Australian budget

The Australian Budget has a history of running small deficits and surpluses with occasional blowouts. Contemporary history has seen General Government net debt to GDP approach 20% under Labor in 1995 and the Coalition in 2017. In between, a Coalition government under Prime Minister John Howard and Treasurer Peter Costello ran surpluses sufficient to pay net debt down to zero during Australia’s mining boom.

Ratings agencies have adjusted the sovereign credit rating over time to reflect this ebbing and flowing of debt. In 1975, Standard and Poors rated Australia AAA. By 1989 the rating had dropped two notches to AA. It was subsequently upgraded again to AAA as the Howard Government operated consecutive surpluses.

The major vulnerability for the Australian Budget is the external imbalance in an economy that runs persistent current account deficits. Because Australian banks borrow so much money in international markets largely to fund domestic mortgages they are constantly at risk of international liquidity shocks.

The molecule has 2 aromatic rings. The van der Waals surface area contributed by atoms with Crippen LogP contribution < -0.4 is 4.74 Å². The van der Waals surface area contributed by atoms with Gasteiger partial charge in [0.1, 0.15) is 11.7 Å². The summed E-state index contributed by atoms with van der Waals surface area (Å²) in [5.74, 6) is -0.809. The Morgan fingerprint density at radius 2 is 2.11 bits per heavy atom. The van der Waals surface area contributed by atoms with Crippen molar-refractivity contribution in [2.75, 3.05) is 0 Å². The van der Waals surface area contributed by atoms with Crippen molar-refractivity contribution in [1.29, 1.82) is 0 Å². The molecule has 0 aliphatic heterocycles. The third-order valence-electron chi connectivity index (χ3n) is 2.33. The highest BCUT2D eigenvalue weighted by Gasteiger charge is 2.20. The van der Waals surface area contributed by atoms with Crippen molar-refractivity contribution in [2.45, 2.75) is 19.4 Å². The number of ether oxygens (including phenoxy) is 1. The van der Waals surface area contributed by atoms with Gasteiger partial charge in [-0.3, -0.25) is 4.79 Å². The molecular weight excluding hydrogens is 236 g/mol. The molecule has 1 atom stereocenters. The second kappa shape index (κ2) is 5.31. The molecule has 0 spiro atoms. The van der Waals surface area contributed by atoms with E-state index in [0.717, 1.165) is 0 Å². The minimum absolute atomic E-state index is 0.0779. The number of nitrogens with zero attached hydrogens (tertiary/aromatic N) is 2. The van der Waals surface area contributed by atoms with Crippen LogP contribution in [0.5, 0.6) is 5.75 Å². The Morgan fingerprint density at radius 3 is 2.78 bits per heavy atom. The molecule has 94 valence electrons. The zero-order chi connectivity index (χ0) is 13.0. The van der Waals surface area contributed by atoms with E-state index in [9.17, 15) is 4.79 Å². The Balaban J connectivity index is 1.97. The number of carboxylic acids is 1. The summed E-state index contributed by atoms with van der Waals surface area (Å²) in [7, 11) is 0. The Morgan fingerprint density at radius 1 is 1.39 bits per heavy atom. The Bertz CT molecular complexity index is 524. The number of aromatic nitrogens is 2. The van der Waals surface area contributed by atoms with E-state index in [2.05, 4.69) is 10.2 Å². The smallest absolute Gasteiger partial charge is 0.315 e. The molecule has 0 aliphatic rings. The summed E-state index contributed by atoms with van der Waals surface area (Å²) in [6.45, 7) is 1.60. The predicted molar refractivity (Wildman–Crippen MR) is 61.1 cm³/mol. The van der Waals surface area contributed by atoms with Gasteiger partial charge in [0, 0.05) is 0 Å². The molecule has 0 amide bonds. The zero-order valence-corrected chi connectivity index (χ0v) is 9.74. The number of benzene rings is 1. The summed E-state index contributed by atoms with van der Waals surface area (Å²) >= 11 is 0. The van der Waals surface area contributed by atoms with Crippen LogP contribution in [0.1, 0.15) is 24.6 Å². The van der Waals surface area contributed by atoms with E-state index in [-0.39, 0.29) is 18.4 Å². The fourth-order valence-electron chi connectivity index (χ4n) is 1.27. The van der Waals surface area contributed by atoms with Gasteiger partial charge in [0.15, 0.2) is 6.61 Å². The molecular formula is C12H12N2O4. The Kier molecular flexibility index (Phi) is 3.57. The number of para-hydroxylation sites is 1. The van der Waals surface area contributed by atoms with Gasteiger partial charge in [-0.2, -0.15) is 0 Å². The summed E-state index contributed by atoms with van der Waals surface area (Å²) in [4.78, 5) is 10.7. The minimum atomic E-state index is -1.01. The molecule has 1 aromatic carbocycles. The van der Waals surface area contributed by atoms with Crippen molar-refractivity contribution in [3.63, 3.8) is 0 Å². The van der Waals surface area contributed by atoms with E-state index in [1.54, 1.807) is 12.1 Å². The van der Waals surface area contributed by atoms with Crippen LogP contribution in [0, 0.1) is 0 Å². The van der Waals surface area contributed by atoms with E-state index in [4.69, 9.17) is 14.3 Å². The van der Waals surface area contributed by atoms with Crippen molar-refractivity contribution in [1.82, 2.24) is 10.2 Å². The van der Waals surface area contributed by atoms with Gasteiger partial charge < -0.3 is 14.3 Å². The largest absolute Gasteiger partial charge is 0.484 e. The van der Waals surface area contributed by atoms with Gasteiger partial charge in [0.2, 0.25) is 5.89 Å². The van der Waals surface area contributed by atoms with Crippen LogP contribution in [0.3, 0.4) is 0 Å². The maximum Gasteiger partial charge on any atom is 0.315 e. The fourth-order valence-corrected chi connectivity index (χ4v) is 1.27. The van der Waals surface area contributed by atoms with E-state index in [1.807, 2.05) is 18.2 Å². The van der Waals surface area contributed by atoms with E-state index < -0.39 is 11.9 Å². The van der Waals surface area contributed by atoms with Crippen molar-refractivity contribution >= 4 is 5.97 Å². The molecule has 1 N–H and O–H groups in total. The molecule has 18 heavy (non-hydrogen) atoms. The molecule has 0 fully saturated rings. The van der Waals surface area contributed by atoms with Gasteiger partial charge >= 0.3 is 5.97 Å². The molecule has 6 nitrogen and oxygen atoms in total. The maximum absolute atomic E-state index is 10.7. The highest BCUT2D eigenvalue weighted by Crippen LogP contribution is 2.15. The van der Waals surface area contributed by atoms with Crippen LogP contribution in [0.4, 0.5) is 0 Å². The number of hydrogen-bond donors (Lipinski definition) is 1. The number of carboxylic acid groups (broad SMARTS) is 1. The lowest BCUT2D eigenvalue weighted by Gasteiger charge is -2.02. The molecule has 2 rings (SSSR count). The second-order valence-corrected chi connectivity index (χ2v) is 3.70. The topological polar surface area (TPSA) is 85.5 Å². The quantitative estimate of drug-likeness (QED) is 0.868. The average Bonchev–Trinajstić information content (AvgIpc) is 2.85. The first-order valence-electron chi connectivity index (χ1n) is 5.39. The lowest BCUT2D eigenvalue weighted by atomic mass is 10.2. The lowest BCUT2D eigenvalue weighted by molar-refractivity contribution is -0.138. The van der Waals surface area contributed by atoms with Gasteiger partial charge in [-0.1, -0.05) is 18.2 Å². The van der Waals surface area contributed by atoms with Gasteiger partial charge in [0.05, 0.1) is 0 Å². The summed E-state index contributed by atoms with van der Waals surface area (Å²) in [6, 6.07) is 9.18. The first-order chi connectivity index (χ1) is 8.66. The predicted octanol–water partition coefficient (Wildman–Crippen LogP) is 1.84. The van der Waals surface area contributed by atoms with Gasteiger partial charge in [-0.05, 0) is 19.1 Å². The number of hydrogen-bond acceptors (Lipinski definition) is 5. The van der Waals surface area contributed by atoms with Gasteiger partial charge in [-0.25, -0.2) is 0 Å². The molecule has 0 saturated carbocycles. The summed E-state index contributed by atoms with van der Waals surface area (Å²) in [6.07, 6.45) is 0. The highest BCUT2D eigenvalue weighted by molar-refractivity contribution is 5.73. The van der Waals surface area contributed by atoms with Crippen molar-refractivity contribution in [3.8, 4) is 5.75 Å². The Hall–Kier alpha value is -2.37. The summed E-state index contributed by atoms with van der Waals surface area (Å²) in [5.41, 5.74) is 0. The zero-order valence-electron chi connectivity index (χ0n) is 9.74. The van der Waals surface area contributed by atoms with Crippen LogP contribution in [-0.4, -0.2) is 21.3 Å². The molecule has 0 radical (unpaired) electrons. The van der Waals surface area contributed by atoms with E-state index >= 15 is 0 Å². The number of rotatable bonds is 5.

The Australian Budget steps in with public guarantees to the banking system when this happens. Thus, although the Australian Budget has relatively low debt-to-GDP metrics, credit rating agencies demand that they remain that way to preserve the AAA rating as a backstop to bank borrowing.

Australian politics insists that Australia sustain budget surpluses ostensibly because it is equated with good economic management. In truth, the surplus is simply a figment of the property bubble at the heart of the Australian economy that requires the support of the tax-payer to persist. The Australian Budget is the key stone in the Australian credit arch.

In recent years the Australian Budget has deteriorated as the structure of the economy has left is denuded of growth sources. As the mining booms passed and the enormous household debt (186% of GDP) stalled consumption and investment, fiscal deficits became a key component in GDP growth.

As well, the disintegration of Australian political integrity associated with the end of the mining boom period doomed the Budget to successive regimes of neglect.

This very obviously undermined its role in the above system exposing Australia to deeper adjustments during future periods of global stress.

MacroBusiness covers all apposite data and wider analysis of these issues daily.


Universities turn degrees into toilet paper